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Re: [Python-Dev] PEP 418 is too divisive and confusing and should be postponed Steven D'Aprano Sat Apr 07 04:00:30 2012

Victor Stinner wrote:
2012/4/7 Janzert <[EMAIL PROTECTED]>:
On 4/5/2012 6:32 AM, Victor Stinner wrote:
I prefer to use CLOCK_MONOTONIC, not because it is also available for
older Linux kernels, but because it is more reliable. Even if the
underlying clock source is unstable (unstable frequency), a delta of
two reads of the CLOCK_MONOTONIC clock is a result in *seconds*,
whereas CLOCK_MONOTONIC_RAW may use an unit a little bit bigger or
smaller than a second. time.monotonic() unit is the second, as written
in its documentation.
I believe the above is only true for sufficiently large time deltas. One of
the major purposes of NTP slewing is to give up some short term accuracy in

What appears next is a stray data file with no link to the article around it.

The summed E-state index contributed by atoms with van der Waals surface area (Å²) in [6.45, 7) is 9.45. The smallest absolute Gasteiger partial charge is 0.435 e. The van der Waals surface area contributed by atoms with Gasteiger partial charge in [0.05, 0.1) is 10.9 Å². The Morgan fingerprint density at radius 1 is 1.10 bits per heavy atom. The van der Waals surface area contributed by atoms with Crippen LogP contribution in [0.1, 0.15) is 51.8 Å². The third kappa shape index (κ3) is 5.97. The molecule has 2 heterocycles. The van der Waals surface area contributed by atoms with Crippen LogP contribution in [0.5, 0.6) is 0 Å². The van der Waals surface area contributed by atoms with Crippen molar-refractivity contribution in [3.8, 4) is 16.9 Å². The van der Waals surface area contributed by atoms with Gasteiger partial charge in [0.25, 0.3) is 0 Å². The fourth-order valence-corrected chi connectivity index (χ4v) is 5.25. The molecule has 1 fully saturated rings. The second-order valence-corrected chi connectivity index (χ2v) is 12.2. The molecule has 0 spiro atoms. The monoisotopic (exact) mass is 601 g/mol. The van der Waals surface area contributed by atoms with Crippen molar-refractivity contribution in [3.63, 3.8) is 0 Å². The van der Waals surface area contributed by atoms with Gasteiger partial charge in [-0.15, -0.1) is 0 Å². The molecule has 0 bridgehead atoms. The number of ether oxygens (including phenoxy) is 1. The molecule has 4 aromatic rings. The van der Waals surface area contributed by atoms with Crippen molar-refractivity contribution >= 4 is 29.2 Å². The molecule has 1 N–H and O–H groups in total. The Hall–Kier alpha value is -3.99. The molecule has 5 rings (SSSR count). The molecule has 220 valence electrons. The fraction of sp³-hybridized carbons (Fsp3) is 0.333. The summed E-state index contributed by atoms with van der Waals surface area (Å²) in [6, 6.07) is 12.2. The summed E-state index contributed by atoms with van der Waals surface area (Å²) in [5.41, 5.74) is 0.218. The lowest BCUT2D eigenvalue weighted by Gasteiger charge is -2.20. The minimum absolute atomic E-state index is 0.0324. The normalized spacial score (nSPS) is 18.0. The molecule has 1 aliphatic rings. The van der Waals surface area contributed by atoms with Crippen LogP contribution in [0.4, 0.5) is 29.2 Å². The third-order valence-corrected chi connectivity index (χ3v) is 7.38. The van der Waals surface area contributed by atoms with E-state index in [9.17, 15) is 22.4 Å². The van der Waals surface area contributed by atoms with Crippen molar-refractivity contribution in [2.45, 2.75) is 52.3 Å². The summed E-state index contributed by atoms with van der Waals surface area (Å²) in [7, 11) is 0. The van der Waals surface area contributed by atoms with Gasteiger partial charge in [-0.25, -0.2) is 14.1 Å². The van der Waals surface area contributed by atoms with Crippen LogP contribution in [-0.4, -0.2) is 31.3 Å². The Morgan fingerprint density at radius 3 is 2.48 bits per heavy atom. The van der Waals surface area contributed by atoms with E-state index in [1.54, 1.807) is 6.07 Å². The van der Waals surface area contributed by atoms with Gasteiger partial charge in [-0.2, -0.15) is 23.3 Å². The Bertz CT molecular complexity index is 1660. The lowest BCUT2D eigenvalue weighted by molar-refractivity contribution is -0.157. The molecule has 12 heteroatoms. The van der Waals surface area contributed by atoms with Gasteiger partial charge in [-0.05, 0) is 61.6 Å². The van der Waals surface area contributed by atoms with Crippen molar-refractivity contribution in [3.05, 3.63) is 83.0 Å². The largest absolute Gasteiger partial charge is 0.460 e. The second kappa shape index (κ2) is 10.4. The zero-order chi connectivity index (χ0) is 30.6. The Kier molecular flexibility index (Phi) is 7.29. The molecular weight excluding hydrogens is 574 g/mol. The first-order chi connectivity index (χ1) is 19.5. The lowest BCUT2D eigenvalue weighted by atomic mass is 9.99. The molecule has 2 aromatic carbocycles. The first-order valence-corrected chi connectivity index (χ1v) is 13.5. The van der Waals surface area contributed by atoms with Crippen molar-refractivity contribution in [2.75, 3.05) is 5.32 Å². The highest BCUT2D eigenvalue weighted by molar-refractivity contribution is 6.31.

order to achieve long term accuracy (e.g. whenever the clock is found to be
ahead of real time it is purposefully ticked slower than real time).

I don't think that NTP works like that. NTP only uses very smooth adjustements:

""slewing": change the clock frequency to be slightly faster or slower
(which is done with adjtime()). Since the slew rate is limited to 0.5
ms/s, each second of adjustment requires an amortization interval of
2000 s. Thus, an adjustment of many seconds can take hours or days to

That is incorrect. NTP by default will only slew the clock for small discrepancies. For large discrepancies, it will step the clock, causing the time to jump. By default, "large" here means more than 128 milliseconds.

Yes, milliseconds.


In any case, NTP is not the only thing that adjusts the clock, e.g. the operating system will adjust the time for daylight savings.


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